One such case is the campaign against sexual violence which began vociferously after the Delhi bus gang rape, finally awakening the national conscious and bringing to centre-stage the debate on gender rights. An active campaign against failed legal justice system in such cases is legitimate but the bid to subvert that justice system further by donning the right to decide who is an accused and also appropriate the right to act against that accused is something much worse than the complete insensitivity to the issue. The restlessness to dispense with what is deemed justice, not by institutions but by an individual or a collective of people, is a regressive trend in a civilised society.
The recent controversy shrouding the BBC documentary film on the Delhi rape case is once again an unfortunateof this restlessness and bid to find solutions for everything. Many may not justify the film, depending on how one interprets legally or psychologically the revealed misogynist mind-set of the rape accused and his lawyers but banning it on grounds as bizarre as that the film is hurting the national pride is unjustified and has no legal or moral sanction. Two things stand at peril with the politicisation of the BBC documentary film on the Delhi rape case – one is the freedom of expression and second is the grave issue of sexual violence. Whatever the film says and aims to do, even at the risk of opening the issue of rape and rapists’ mindset to interpretation, the unnecessary controversy over the film and the knee jerk action of the government in banning the screening of the film has done more harm than resolve any matter. It has pushed the issue of rape out of focus and put the democratic right of free speech in jeopardy. What it has brought to centre stage is the irrationality of a nation trying to grapple with uncomfortable truths and shades of grey. What it has done is not salvage national pride but to tell the world that we are a country comprising intolerant loonies, to tell them that when our justice delivery system flounders we appropriate the right to carry on a ‘trial by order’ as Hammurabi’s code of laws laid down.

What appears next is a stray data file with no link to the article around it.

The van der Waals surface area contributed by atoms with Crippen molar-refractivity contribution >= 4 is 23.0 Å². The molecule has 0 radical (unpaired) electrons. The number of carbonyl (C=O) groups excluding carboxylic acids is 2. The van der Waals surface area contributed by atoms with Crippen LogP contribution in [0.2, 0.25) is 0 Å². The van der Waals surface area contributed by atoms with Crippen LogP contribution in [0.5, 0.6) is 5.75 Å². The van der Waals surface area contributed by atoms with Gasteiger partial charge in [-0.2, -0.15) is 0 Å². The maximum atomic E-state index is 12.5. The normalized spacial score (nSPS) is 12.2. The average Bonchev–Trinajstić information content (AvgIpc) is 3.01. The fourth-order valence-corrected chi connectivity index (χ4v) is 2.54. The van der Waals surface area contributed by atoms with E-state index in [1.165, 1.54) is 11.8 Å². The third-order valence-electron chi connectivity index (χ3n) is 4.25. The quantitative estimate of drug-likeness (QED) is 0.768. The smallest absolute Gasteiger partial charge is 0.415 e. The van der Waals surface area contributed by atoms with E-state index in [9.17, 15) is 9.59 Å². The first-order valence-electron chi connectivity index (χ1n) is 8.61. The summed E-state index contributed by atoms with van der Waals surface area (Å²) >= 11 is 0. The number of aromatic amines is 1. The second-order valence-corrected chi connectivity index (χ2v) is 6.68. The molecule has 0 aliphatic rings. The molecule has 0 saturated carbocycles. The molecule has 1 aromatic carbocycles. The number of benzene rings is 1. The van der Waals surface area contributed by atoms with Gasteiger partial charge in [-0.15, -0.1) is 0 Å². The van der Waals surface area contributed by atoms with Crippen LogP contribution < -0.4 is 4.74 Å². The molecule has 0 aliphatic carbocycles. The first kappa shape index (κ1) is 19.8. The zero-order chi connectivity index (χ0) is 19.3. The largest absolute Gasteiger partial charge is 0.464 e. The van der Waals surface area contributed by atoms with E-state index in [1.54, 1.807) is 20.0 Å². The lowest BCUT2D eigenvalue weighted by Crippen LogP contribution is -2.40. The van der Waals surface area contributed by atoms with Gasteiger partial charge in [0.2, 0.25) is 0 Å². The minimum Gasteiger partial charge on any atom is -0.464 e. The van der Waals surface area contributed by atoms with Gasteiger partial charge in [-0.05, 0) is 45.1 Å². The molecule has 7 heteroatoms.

To the conscious citizens of the world and to the newbies who have just woken up and are filled with outrage over everything going wrong, there is need to ask important question. When legal justice systems fail us, why is it that we begin to demolish whatever little is left of the institution and seek ways to revert to days of Hammurabi, or much worse toof the jungle? Why is it that our concern for rule of law turns us into lawless and intolerant beings? Why is it that we lose the patience to wait and carefully plan and build better mechanisms and institutions and a better world. After all, civilization and democracy are processes that have been evolutionary. What is good for the world does not and cannot come at the press of a button.